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    Hi, I think telling a story from several different viewpoints is great. Especially with a villian. Look at authors like Dean Koontz, he often switches the point of view and leaves it up to the reader to figure out. As long as the story ties together, go for it.

    You can even have a point of view of someone dying...anything goes.
     
  9. lynneandlynn
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    lynneandlynn Contributing Member

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    I read this and I have to admit I was very amused and a bit irked, but that's only because I absolutely *cannot* write in third person p.o.v. I've tried for years to write in 3rd person because people always told me this but every time I write a story in 3rd person, I get told it's too bland, too boring, too uninvolved in the characters. I'm just a first person pov type of writer- it's the writing I have done and always will do the best. And honestly pov is a *choice.* The same story rewritten in 3rd person that was originally in first person isn't necessarily going to be better- especially if you're a better first p.o.v. writer than a third person p.o.v. writer.

    Now, I will agree to the point that it is best to write in 3rd person until you are confident enough about your abilities to write in first person because first person is *harder* than 3rd person to write well (if you consider yourself a beginning writer, that is). It took me about five years or so to master first person p.ov. writing because it is harder, but my 3rd person always sucked and I hated the way it sounded to me. Not to mention the negative reviews I got on anything I wrote in 3rd person.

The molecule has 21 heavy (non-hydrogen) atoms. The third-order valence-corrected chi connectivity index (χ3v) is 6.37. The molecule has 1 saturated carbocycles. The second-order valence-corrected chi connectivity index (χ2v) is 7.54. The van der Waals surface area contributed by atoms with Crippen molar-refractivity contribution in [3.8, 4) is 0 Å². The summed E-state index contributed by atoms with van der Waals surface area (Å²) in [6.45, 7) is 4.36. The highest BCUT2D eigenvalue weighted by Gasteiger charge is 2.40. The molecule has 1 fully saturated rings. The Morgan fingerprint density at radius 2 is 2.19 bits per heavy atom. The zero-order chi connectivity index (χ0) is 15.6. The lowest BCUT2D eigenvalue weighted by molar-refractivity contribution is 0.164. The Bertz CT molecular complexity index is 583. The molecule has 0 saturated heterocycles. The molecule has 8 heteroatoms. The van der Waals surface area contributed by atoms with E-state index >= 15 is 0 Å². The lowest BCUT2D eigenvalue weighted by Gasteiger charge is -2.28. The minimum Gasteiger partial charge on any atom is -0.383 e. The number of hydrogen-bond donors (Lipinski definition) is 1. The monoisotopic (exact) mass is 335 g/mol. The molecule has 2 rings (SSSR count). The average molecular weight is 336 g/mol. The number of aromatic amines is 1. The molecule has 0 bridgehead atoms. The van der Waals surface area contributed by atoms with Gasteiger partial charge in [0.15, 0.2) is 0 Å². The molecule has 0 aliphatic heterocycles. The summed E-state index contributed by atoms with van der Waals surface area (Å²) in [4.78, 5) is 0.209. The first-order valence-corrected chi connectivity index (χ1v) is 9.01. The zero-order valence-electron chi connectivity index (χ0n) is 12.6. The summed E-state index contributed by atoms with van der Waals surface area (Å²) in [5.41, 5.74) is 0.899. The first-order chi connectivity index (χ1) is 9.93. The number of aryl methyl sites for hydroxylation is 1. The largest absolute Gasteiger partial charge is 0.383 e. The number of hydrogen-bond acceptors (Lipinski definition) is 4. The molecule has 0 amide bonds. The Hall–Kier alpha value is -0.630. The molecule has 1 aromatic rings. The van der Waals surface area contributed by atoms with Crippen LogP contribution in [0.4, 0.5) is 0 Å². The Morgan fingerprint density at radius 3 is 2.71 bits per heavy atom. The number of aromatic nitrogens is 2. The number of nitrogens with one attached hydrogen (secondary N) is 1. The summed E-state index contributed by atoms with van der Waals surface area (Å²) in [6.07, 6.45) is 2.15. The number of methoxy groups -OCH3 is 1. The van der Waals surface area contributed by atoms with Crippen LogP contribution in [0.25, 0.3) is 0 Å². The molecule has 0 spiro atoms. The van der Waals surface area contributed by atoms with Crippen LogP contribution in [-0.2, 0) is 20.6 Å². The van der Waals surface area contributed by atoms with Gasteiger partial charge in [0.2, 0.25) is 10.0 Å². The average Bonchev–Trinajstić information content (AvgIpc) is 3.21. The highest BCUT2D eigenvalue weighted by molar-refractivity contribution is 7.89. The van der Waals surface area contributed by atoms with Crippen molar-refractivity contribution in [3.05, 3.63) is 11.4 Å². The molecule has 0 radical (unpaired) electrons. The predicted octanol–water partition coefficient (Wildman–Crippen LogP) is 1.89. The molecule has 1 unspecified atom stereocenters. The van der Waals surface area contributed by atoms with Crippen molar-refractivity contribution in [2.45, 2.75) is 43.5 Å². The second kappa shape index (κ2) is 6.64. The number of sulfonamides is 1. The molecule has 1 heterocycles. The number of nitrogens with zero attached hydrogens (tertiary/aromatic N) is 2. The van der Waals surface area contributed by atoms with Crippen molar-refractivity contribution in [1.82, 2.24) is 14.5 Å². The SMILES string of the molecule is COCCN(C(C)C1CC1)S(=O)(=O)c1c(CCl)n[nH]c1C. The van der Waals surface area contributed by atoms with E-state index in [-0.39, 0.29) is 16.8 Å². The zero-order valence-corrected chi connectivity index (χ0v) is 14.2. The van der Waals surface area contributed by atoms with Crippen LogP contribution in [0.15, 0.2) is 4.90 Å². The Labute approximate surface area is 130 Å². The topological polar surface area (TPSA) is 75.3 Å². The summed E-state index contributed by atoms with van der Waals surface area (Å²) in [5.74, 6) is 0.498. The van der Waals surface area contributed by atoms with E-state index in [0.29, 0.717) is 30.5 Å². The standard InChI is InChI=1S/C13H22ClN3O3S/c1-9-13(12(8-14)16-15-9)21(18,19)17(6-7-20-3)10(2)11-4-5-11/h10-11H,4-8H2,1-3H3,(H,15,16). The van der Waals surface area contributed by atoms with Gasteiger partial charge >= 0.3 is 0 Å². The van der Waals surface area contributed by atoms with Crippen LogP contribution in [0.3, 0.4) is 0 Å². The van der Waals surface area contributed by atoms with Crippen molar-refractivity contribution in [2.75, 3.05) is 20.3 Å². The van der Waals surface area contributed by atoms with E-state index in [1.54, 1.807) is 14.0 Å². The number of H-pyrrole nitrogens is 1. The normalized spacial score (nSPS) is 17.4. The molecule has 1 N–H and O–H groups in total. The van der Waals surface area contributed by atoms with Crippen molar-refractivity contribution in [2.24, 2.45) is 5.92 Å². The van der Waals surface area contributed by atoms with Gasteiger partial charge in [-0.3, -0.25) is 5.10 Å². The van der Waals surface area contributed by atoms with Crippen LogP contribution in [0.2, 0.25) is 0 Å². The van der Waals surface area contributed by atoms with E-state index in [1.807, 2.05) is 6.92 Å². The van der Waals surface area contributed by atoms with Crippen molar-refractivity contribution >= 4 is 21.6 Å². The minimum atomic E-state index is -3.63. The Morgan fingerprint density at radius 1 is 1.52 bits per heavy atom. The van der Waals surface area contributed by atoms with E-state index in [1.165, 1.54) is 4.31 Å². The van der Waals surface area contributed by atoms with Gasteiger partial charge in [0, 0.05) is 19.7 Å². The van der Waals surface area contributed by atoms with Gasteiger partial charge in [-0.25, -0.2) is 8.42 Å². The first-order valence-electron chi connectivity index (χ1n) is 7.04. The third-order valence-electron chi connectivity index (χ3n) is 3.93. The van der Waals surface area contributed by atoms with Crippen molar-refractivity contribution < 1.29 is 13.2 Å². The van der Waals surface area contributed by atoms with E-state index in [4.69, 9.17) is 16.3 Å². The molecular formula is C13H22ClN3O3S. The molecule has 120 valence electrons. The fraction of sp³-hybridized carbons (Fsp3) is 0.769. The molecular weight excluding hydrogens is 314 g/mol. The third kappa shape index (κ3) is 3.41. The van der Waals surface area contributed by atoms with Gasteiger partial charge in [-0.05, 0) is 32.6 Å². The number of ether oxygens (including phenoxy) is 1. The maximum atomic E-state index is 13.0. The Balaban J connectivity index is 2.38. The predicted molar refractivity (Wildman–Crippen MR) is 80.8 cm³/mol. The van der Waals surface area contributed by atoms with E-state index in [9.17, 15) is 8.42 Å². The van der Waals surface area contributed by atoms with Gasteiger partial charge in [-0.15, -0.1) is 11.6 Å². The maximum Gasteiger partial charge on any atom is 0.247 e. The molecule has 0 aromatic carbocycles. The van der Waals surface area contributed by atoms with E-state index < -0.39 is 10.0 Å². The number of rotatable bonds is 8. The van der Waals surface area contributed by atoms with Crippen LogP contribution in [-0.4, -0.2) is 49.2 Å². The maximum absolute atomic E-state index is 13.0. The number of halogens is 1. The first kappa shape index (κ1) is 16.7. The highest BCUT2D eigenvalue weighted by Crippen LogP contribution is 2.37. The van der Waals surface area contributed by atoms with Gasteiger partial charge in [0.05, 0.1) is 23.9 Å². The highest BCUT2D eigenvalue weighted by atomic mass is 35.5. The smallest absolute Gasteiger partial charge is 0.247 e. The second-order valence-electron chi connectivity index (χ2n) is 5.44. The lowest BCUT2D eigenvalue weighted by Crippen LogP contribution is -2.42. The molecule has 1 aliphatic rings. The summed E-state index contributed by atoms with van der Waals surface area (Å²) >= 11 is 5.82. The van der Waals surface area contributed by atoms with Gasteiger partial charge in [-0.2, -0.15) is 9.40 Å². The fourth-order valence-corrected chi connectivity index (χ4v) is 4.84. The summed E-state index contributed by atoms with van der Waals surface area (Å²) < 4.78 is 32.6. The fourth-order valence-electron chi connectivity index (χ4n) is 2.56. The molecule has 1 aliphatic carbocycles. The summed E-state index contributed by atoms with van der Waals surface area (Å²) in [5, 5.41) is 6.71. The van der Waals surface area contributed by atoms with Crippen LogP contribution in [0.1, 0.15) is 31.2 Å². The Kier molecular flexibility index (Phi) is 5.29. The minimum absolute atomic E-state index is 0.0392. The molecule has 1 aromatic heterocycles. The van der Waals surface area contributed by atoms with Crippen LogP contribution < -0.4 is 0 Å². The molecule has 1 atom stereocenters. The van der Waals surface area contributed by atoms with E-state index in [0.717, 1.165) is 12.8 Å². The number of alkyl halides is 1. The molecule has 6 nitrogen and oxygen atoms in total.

If I were to write a story from two perspectives, I'd do it in first person, switching from chapter to chapter from the MC to the MV (I think that's how you wanted to do your story) but you did mention the problem that will occur- what if the two start to sound too similar to one another?

    My advice then, honestly, is to start from just the MC's point of view, write that out completely and then go back and add in the MV's point of view. That way it's like writing two different novels and you aren't going to get the voices as easily confused.